Then something funny happened—the Bay choked. Just as local airplay peaked and national doors opened, the music stalled. In late summer of 2006, there was a dearth of new, quality Bay music—it was almost like everyone was waiting for someone else to take the ball and run with it.
For a while, KMEL and KYLD kept airplay up, running the same two dozen records into the ground, as well as a few new ones that were mediocre (Big Rich's "That's the Business") or total shit (F.A.B.'s "Ghostride It"). Before long, fatigue set in, and KMEL and KYLD cut way back on spins for now-stale hyphy songs and, with the lone exception of Kafani's 2007 single, "Fast", seemed to stop adding new material by Bay rap artists altogether. Sensing a chill, national labels pushed back or scrapped releases by all of the local artists they had rushed to sign just months before.
The Weekly article enumerates many ways in which KMEL has hurt the local rap scene and suggests some of these are intentional. For example, it describes how KMEL purposely stopped playing songs by one of hyphy music's most popular artists, Mistah F.A.B., once he began hosting a show for KYLD. The article also suggests that KMEL hindered the popularity of hyphy music in other parts of the country by refusing to play music from other markets that had begun to support the style. It also describes how KMEL has shut out most independent promoters, so that only major-label artists and those represented by a handful of favored independent promoters have access to airplay.
The article has its weaknesses. A lot of arguments are put forward without much support or discussion and seem unconvincing as a result (e.g., that KMEL's F.A.B. boycott caused national labels to postpone or scrap releases by artists other than F.A.B., or that KMEL benefits by packing the Summer Jam bill with national artists even if, according to the article, local artists are more popular). The very detailed retelling of one DJ's conflict with others at the station and eventual firing seems like a digression. The article doesn't really explain how programming decisions are made at KMEL or why KMEL is more blame-worthy than KYLD, which also withdrew its support from the scene. Finally, it's really hindered because KMEL's Music Director, Big Von Johnson, who emerges as a villain in the piece, refused to be interviewed.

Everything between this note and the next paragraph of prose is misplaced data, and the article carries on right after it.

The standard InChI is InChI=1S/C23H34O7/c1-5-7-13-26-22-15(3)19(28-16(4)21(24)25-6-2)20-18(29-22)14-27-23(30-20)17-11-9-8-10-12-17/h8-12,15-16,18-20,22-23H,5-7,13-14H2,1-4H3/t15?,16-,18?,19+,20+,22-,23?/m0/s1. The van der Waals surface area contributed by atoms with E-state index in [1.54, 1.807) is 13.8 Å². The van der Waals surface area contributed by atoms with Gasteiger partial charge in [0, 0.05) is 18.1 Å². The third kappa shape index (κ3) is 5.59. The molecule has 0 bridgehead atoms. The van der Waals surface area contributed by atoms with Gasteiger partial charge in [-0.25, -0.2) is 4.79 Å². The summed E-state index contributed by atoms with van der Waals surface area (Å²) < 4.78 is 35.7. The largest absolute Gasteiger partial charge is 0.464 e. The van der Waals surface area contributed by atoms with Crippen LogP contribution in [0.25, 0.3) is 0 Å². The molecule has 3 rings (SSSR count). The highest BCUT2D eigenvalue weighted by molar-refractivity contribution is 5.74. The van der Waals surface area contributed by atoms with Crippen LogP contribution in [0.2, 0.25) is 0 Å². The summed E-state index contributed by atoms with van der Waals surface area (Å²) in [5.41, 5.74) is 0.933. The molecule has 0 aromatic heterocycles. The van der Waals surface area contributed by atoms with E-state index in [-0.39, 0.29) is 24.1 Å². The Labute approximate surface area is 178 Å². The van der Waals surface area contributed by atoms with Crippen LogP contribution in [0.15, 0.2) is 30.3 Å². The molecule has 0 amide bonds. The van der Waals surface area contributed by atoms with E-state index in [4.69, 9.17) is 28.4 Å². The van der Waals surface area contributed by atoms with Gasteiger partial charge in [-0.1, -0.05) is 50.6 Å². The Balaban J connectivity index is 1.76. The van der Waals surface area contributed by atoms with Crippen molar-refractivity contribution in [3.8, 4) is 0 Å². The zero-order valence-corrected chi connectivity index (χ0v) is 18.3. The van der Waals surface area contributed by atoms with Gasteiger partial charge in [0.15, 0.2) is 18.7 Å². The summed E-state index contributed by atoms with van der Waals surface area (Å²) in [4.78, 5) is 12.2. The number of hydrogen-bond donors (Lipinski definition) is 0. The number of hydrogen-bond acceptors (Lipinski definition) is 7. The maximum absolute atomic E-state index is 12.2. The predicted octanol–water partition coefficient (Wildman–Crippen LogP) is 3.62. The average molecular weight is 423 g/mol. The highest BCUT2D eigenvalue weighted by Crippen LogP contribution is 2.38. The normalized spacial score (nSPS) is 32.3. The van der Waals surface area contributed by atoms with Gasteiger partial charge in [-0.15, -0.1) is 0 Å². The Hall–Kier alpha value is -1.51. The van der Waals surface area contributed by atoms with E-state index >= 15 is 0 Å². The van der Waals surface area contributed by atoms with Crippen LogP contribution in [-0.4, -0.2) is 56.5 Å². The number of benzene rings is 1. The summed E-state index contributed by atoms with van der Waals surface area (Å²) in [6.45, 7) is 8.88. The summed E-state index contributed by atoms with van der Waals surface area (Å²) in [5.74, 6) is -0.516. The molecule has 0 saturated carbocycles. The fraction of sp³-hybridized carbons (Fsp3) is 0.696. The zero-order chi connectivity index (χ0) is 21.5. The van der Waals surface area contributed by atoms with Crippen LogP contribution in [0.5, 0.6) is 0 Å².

Also, the article occasionally loses sight of the larger point: two years ago, local commercial radio stations were playing a ton of new, local rap music. Now, they don’t seem to do so at all. The Weekly article includes a damning and darkly funny statistic: as of the week of February 4, the highest-ranked current local rap song on KMEL’s charts, the Federation’s “Happy I Met You”, clocked in at #187.
Whereas two years ago, KMEL and KYLD were regularly breaking records from unsigned and unknown Bay artists—Nump’s “I Got Grapes”, Kinsmoke’s “Do the On One”, Gorilla Pits’s “Scrapin’”, Champ Bailey’s “Fuck Yo Couch”, the Cataracs’ “Blueberry Afghani”, the A’z “Yadadamean”—now they don't.
Moreover, they don't even support established artists they used to support. For example, last year, the Federation and Turf Talk both made great records but neither got any significant exposure from KMEL or KYLD; the latter literally got a much bigger push from the New York Times than it did from either station.
Currently, even when a local single has a big street buzz or commercial potential—e.g., Keak Da Sneak’s “In Front of Yo Momma’s House”, Too $hort’s “This My One”, Ya Boy’s “Holla At Ya Boy” or either of Clyde Carson's solo singles—it's unlikely to get more than a few token spins on mix shows, if that.
Maybe what was happening two years ago represented a brief, golden age for local commercial radio, things are back to business as usual, and it's foolish to hope for a return to a time when KMEL and KYLD actively support local artists. Reading the article, I'm pleased to see that I'm not the only one who's pissed off about the status quo.